dependence on the base areas. In other words this study is justified by its effort in spreading out the usefulness of charcoal as an artistic medium of expression from two-dimensional art to three-dimensional art in order to reduce the linkage of the equestrian forms to base and to encapsulate the actual elegance and liveliness of the equestrian strides and actions in sculpture. 1.6 Significance of the Study The exploration of the possibilities of creating balance and stability in the equestrian forms with diminution of numerous contacts on base is hoped to further reduce the excessive dependability of the equestrian forms on the base for a fresh aesthetic appreciation. This is to enhance the visual relationship of the equestrian forms with the tree dimensional space. This study also hopes to be a pointer to sculptors to return to the wholesomeness and excellent serenity of nature with the purpose of exploring the relationship between man and other creatures in this age of mechanization and automation. Furthermore, the study encourages additional approaches in the use of charcoal for the creation of sculptures. 1.7 Scope and Delimitation of the Study The scope of this study is delimited to the use of charcoal on mild steel rod armatures as the skeletal frame works to create active equestrian forms that are asymmetrically positioned on minimum points of contact to the pedestals to achieve balance and stability. 1.8 Conceptual Framework
13
The conceptual framework for the research is based on Hobbs‟ (1985) findings which acknowledge that the materials with which a work of visual art is created affect its forms as much as the visual elements and principles. He also states that each material requires the artist to work in a different way and the end product always offers the viewers satisfaction from the appreciation of its form. Therefore a sculptural medium can inspires form, texture, colour and balance which always harmonize with the essence of aesthetics. In the light of these, the researcher is directed towards the exploration of the equestrian forms using the vibrant qualities of charcoal, especially texture, form and weightlessness to project a delicate balance in the equestrian forms in sculpture. 1.9 Definitions of Special Terms Bucephalus: the name of Alexander the Great‟s horse. Centaurettes: (female centaur), she was an ancient Greece‟s mythological creature usually portrays as half horse and half woman. Dogon: West African Niger Congo language of Mali and Burkina Faso. Dubar: the traditional and religious festivals held in most northern states of Nigeria by the Hausa and Fulani, usually characterized by horse riding, music and processions in commemoration of the Eid-al-fetr and Eid al-Adha. Eid al-Adha: (“Feast of the Sacrifice”), the Muslim religious festival that commemorates the willingness of the patriarch Abraham to sacrifice his son Ishmael at the command of Allah (God). Eid al-Fetr: (“Feast of fast Breaking”), the three-day Muslim religious festival that follows Ramadan, the month of fasting. Eques: the Latin word for the knight.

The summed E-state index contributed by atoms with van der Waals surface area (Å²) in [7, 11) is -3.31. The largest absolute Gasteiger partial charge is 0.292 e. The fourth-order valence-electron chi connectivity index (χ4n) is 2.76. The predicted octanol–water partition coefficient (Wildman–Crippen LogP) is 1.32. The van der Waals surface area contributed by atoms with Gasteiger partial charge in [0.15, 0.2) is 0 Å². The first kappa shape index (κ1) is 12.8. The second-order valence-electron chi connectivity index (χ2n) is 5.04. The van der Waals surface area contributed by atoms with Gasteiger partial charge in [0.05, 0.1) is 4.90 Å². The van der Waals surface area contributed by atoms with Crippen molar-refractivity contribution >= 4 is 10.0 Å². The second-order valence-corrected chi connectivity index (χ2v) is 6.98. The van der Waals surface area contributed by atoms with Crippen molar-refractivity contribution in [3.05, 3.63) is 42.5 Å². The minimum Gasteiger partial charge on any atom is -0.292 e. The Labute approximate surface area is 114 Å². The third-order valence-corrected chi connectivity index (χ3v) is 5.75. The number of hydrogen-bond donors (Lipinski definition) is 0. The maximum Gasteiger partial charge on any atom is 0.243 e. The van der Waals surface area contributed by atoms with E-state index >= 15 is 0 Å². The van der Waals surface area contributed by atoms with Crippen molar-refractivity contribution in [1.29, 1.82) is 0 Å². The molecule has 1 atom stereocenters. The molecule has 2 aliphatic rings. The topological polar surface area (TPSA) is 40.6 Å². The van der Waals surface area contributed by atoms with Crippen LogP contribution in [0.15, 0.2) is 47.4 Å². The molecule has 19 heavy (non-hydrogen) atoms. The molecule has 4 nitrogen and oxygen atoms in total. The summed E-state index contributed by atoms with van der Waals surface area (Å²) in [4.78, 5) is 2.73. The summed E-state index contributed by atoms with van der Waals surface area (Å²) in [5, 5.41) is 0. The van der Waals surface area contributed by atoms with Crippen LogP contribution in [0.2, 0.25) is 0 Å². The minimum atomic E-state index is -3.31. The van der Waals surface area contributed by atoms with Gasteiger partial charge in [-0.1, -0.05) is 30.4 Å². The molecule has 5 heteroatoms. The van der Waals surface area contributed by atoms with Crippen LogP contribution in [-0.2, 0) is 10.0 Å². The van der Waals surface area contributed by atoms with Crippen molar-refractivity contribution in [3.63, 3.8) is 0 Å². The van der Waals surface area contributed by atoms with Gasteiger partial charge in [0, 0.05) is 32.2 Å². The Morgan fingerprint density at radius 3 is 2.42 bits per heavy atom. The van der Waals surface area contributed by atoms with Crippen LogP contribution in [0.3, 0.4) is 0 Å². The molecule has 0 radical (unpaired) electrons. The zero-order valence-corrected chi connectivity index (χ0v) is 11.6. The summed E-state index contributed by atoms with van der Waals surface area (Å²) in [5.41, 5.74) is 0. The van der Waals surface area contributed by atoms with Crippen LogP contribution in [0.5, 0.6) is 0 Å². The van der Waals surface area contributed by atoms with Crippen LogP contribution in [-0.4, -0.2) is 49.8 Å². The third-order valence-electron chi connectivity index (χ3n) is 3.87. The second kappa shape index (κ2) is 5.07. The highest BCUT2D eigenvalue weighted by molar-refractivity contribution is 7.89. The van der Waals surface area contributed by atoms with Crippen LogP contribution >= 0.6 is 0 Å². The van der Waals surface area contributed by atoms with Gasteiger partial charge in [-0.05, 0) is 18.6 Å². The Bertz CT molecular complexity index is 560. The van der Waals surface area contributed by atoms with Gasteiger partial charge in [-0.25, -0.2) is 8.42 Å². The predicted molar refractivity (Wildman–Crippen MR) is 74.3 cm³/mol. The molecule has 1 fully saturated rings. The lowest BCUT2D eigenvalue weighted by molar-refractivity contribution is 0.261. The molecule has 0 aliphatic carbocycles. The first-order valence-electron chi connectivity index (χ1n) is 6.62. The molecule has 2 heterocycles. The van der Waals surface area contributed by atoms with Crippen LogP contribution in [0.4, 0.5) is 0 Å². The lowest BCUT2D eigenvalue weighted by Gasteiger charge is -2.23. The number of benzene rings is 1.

14
Equid: a member of the family of animals that include horses, donkeys, and zebras. Equus: the Latin word for the horse. Tassili: the geographical location in Algeria, North Africa where some of the pre-historic artistic findings were discovered. Puus Kaat: (“Day of Gathering”), the traditional festival of the Mwaghavul people of the central Plateau state in Nigeria which usually features horse riding, dances, music, cultural displays etc. Mangu: a geographical location in the central Plateau state of Nigeria that is occupied majorly by the Mwaghavul speaking people. Queen Amina: the 15th century Military ruler of the Hausa city-state of Zazzau (Zaria) city in Kaduna state, Northern Nigeria. She elevated the Zaria City to prominence through her brilliant military exploits during her reign.

GET THE COMPLETE PROJECT»
Do you need help? Talk to us right now: (+234) 08060082010, 08107932631, 08157509410 (Call/WhatsApp). Email: edustoreng@gmail.com